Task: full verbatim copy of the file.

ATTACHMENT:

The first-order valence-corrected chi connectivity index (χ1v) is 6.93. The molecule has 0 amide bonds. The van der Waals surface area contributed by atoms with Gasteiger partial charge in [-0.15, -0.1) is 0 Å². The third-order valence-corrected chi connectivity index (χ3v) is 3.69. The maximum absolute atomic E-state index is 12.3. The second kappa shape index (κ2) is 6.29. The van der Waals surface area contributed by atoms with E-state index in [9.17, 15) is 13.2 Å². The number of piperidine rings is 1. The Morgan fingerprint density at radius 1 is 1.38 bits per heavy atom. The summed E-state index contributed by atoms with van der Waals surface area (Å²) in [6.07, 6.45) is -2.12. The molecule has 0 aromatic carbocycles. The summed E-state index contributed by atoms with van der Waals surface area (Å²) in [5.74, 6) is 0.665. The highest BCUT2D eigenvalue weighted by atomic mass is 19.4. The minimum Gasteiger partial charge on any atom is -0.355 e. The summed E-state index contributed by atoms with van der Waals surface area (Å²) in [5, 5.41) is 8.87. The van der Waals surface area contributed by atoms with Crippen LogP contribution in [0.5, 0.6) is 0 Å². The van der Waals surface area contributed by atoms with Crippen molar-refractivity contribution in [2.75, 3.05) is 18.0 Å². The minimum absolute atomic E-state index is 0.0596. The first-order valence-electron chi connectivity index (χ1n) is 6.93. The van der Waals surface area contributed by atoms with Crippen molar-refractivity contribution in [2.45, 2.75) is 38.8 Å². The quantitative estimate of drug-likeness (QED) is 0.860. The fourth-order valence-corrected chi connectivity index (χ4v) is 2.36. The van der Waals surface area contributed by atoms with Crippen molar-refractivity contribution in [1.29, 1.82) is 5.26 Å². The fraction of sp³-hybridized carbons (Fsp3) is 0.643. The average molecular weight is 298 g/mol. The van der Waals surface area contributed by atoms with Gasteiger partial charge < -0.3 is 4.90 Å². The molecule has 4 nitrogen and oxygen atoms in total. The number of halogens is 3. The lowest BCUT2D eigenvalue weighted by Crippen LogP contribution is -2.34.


The first-order valence-corrected chi connectivity index (χ1v) is 6.93. The molecule has 0 amide bonds. The van der Waals surface area contributed by atoms with Gasteiger partial charge in [-0.15, -0.1) is 0 Å². The third-order valence-corrected chi connectivity index (χ3v) is 3.69. The maximum absolute atomic E-state index is 12.3. The second kappa shape index (κ2) is 6.29. The van der Waals surface area contributed by atoms with E-state index in [9.17, 15) is 13.2 Å². The number of piperidine rings is 1. The Morgan fingerprint density at radius 1 is 1.38 bits per heavy atom. The summed E-state index contributed by atoms with van der Waals surface area (Å²) in [6.07, 6.45) is -2.12. The molecule has 0 aromatic carbocycles. The summed E-state index contributed by atoms with van der Waals surface area (Å²) in [5.74, 6) is 0.665. The highest BCUT2D eigenvalue weighted by atomic mass is 19.4. The minimum Gasteiger partial charge on any atom is -0.355 e. The summed E-state index contributed by atoms with van der Waals surface area (Å²) in [5, 5.41) is 8.87. The van der Waals surface area contributed by atoms with Crippen LogP contribution in [0.5, 0.6) is 0 Å². The van der Waals surface area contributed by atoms with Crippen molar-refractivity contribution in [2.75, 3.05) is 18.0 Å². The minimum absolute atomic E-state index is 0.0596. The first-order valence-electron chi connectivity index (χ1n) is 6.93. The van der Waals surface area contributed by atoms with Crippen molar-refractivity contribution in [2.45, 2.75) is 38.8 Å². The quantitative estimate of drug-likeness (QED) is 0.860. The fourth-order valence-corrected chi connectivity index (χ4v) is 2.36. The van der Waals surface area contributed by atoms with Crippen molar-refractivity contribution in [1.29, 1.82) is 5.26 Å². The fraction of sp³-hybridized carbons (Fsp3) is 0.643. The average molecular weight is 298 g/mol. The van der Waals surface area contributed by atoms with Gasteiger partial charge < -0.3 is 4.90 Å². The molecule has 4 nitrogen and oxygen atoms in total. The number of halogens is 3. The lowest BCUT2D eigenvalue weighted by Crippen LogP contribution is -2.34.